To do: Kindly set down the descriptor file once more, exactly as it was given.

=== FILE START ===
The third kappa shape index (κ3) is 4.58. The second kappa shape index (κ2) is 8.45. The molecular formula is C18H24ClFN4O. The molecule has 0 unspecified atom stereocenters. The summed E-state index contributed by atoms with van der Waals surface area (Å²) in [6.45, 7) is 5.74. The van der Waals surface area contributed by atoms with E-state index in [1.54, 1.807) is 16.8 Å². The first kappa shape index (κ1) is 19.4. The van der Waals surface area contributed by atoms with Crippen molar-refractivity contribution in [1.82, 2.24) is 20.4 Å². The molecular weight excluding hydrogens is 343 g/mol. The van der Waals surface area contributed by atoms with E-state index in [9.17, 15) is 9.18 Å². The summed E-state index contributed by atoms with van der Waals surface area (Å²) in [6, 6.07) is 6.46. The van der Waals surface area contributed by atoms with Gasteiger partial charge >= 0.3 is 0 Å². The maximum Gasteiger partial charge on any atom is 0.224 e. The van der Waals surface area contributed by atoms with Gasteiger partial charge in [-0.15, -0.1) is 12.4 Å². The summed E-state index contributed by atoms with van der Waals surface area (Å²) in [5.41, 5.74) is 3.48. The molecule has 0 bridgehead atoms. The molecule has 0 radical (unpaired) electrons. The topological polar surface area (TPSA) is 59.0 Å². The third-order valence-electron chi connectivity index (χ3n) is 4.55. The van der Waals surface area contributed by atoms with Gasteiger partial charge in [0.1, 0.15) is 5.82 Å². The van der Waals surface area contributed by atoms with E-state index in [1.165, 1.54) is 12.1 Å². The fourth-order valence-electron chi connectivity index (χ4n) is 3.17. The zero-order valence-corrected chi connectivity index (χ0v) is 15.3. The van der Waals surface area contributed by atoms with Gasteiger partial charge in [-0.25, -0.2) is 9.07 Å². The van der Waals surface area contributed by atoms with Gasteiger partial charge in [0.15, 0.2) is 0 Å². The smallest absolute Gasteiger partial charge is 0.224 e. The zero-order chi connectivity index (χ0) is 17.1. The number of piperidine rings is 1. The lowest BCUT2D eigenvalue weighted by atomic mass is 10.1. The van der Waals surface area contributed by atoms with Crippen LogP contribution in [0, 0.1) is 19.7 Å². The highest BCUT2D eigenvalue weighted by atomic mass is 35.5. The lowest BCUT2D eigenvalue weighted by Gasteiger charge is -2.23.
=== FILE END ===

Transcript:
The third kappa shape index (κ3) is 4.58. The second kappa shape index (κ2) is 8.45. The molecular formula is C18H24ClFN4O. The molecule has 0 unspecified atom stereocenters. The summed E-state index contributed by atoms with van der Waals surface area (Å²) in [6.45, 7) is 5.74. The van der Waals surface area contributed by atoms with E-state index in [1.54, 1.807) is 16.8 Å². The first kappa shape index (κ1) is 19.4. The van der Waals surface area contributed by atoms with Crippen molar-refractivity contribution in [1.82, 2.24) is 20.4 Å². The molecular weight excluding hydrogens is 343 g/mol. The van der Waals surface area contributed by atoms with E-state index in [9.17, 15) is 9.18 Å². The summed E-state index contributed by atoms with van der Waals surface area (Å²) in [6, 6.07) is 6.46. The van der Waals surface area contributed by atoms with Gasteiger partial charge >= 0.3 is 0 Å². The maximum Gasteiger partial charge on any atom is 0.224 e. The van der Waals surface area contributed by atoms with Gasteiger partial charge in [-0.15, -0.1) is 12.4 Å². The summed E-state index contributed by atoms with van der Waals surface area (Å²) in [5.41, 5.74) is 3.48. The molecule has 0 bridgehead atoms. The molecule has 0 radical (unpaired) electrons. The topological polar surface area (TPSA) is 59.0 Å². The third-order valence-electron chi connectivity index (χ3n) is 4.55. The van der Waals surface area contributed by atoms with Gasteiger partial charge in [0.1, 0.15) is 5.82 Å². The van der Waals surface area contributed by atoms with E-state index in [1.165, 1.54) is 12.1 Å². The fourth-order valence-electron chi connectivity index (χ4n) is 3.17. The zero-order valence-corrected chi connectivity index (χ0v) is 15.3. The van der Waals surface area contributed by atoms with Gasteiger partial charge in [-0.25, -0.2) is 9.07 Å². The van der Waals surface area contributed by atoms with Gasteiger partial charge in [0.15, 0.2) is 0 Å². The smallest absolute Gasteiger partial charge is 0.224 e. The zero-order chi connectivity index (χ0) is 17.1. The number of piperidine rings is 1. The lowest BCUT2D eigenvalue weighted by atomic mass is 10.1. The van der Waals surface area contributed by atoms with Crippen LogP contribution in [0, 0.1) is 19.7 Å². The highest BCUT2D eigenvalue weighted by atomic mass is 35.5. The lowest BCUT2D eigenvalue weighted by Gasteiger charge is -2.23.